Helping Students Find Their Voice

Gina Jensen - Assistant Director of Forensics and Debate; Adjunct Faculty

Gina Jensen, MA

Adjunct faculty member, Communications and Journalism
Assistant director, Forensic and Debate team
School of Communications

“We know our students on a personal level. We know their stories. We know how to help them succeed."

Gina Jensen teaches speech communications and coaches Webster’s national award-winning Forensic and Debate team. Her passion for this field began in undergrad when she had plans to go to law school – until the excitement of teaching lured her in a new direction. Heavily involved in her field, she is past president of Pi Kappa Delta, the nations’ oldest forensic (speech and debate) organization, current director of publications for Speech and Theatre of Missouri and secretary-treasurer for the Missouri Association of Forensic Activities.


How would you describe your teaching style?

I make every effort to teach to multiple learning styles. I encourage and facilitate in-class discussion, utilize in-class activities and incorporate some lecture. I do what I can to create a classroom of cooperative learning in which I teach and facilitate, but also learn. 

What motivates you?

I am motivated by helping students find their voices.  I love teaching students to think and analyze critically, and to help them better express themselves.  I have been fortunate to watch countless students on their journey of discovery of a person they may have never known themselves to be. Seeing a student find their voice, and build the confidence and ability to express it, really motivates me. 


Gina Jensen - Assistant Director of Forensics and Debate; Adjunct Faculty

What makes teaching at Webster distinctive?

I have always loved teaching at Webster. I believe that we have unique students who work hard and bring a lot to the table. I also believe in “the Webster Way.”

At Webster, we care about knowing who our students are and connecting with them. We want them to succeed and we know it is our job to help them find that success. We know them on a personal level. We know more than their names; we know their stories. This is my 20th year at Webster, and it is these things that keep me coming back each year with the enthusiasm I had when it was my first.

What is the focus of your scholarship?

My greatest teaching interests are nonverbal communication, relational dynamics, and effective listening as communication. My research is generally in the area of forensic and debate pedagogy and competitive practice.    

What are you most curious about?

With the Forensic and Debate Team, I am very interested in argumentation.  Since we are in an election cycle, I am currently very curious about who our next president will be…and what will transpire as we move toward that decision as a country.

What is your favorite travel destination?

I love Hawaii. It feels like paradise to me. Not only is it very beautiful, but it also fulfills my love for warm weather and the ocean. 

What's always in your suitcase?

I wish that I could say that I had something exciting that I carried with me, but I would have to say that I keep my computer with me so that I can stay on top of grading and in touch with students. I also always have a tall can of hairspray. As a former big hair 80’s girl, I never gave up the hairspray!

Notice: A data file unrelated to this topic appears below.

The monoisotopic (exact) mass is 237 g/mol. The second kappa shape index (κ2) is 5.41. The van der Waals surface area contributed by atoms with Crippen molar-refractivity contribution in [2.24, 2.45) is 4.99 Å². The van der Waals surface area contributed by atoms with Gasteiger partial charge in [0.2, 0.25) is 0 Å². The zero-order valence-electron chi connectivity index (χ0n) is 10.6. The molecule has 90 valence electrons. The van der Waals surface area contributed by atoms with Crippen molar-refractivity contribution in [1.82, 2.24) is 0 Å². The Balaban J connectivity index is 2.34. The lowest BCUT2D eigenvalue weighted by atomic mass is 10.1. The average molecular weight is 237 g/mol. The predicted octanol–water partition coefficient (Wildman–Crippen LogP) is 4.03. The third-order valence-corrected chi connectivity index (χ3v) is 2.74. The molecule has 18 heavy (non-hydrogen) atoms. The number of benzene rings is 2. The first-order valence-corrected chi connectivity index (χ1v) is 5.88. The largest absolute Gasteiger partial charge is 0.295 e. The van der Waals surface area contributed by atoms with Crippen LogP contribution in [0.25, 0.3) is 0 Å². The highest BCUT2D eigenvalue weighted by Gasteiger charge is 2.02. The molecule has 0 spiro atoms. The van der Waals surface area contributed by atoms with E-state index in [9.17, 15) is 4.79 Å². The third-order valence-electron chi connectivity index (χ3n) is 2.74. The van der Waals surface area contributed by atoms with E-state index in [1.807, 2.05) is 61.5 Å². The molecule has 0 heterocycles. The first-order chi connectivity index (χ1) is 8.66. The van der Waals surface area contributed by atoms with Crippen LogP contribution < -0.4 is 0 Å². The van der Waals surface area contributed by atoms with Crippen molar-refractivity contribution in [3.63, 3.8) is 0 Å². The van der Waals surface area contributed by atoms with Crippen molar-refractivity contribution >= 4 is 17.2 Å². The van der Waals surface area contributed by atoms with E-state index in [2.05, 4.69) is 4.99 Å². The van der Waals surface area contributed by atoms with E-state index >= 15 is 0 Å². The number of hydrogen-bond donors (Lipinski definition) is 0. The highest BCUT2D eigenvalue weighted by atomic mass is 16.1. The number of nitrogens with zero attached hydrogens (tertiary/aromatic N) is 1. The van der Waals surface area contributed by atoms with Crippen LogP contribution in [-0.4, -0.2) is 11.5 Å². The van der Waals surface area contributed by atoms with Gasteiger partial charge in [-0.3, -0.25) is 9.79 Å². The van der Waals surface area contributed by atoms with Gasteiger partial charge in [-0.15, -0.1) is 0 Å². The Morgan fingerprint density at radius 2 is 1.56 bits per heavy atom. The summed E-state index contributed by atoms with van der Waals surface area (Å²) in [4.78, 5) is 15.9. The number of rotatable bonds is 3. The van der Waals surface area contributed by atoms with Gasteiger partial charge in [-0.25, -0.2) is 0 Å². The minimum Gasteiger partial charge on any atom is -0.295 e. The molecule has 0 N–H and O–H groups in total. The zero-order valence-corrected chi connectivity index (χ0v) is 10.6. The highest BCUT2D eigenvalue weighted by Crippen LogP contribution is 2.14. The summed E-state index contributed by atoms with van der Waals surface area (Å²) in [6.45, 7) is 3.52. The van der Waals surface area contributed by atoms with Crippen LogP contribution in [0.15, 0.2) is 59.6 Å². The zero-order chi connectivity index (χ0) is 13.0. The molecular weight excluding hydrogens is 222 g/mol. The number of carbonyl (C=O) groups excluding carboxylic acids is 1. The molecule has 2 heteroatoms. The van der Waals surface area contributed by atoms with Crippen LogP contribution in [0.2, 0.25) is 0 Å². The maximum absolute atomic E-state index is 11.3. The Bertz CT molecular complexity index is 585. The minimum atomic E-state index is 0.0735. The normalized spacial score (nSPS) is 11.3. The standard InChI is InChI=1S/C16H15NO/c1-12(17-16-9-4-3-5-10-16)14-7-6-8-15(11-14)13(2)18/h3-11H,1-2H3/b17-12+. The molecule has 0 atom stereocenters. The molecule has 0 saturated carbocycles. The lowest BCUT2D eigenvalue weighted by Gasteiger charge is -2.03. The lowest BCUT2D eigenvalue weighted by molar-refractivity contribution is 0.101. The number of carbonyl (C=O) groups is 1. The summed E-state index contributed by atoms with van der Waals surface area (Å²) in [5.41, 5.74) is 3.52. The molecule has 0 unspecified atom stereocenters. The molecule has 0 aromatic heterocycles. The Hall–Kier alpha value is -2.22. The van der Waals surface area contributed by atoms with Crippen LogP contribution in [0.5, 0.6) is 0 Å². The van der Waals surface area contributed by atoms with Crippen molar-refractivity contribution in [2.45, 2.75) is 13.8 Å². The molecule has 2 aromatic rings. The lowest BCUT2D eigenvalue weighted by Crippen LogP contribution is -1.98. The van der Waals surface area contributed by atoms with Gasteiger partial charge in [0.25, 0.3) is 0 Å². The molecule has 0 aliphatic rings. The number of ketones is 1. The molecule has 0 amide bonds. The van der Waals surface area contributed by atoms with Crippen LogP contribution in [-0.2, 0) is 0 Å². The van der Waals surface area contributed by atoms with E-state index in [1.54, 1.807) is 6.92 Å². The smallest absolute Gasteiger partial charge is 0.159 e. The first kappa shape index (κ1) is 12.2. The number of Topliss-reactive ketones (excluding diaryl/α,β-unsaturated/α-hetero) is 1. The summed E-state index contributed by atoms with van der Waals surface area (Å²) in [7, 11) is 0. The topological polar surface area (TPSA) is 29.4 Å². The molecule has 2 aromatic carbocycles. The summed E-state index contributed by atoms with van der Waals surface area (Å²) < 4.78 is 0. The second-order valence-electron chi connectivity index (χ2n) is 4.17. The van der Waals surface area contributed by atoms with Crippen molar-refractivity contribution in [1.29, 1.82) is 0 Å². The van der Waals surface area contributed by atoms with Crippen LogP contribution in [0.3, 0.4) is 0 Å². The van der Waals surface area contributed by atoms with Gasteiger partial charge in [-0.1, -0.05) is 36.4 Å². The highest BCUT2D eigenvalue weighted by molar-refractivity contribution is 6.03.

Gina Jensen - Assistant Director of Forensics and Debate; Adjunct Faculty

Forensic & Debate: 'It's Like Getting an Extra Degree'

In this interview for Webster's Galaxy Radio, hear Jensen describe what forensics and debate is all about, and how it helps students looking at law school, acting, speech, business and much more to augment their major.

How do you translate your passion in life to the classroom?

My greatest love in life is my family and being a parent. The unconditional love our family feels for one another, and the support we show in times of challenge or success are tremendous blessings. I am thrilled when the dynamics of a  classroom and its students reflect this kind of support and concern. I love to see the students supporting one another and working together. I do what I can to facilitate that kind of interdependence in each of my classes.

What is your superpower?

My superpower is being the vessel through which students find their voices. My other superpower is being a somewhat overzealous but unashamedly loving and passionate mother and wife.

Who is the person, living or dead, you most admire?

The person I most admire is the former director of Forensics and department chair of the School of Communication at Southwest Baptist University, Dr. Bob Derryberry. Dr. Derryberry passed away six years ago, but he left me and countless others with innumerable lessons that I will never forget.

He was a gentle giant—a man who was extremely successful while indescribably humble, well loved by all who knew him, and a kind and caring leader. His strength was in his ability to quietly but definitely balance his convictions with a respect for difference, and in seeing the value in everyone he knew. He was my mentor, and I model much of my leadership style off of his. 

What three words best describe you?

Dedicated. Caring. Hard-working.


 

Communications & Journalism

To find out more about communications and journalism programs as well as the Webster Forensics and Debate team, follow the links below.

Academic Programs
Forensics & Debate Team
School of Communications
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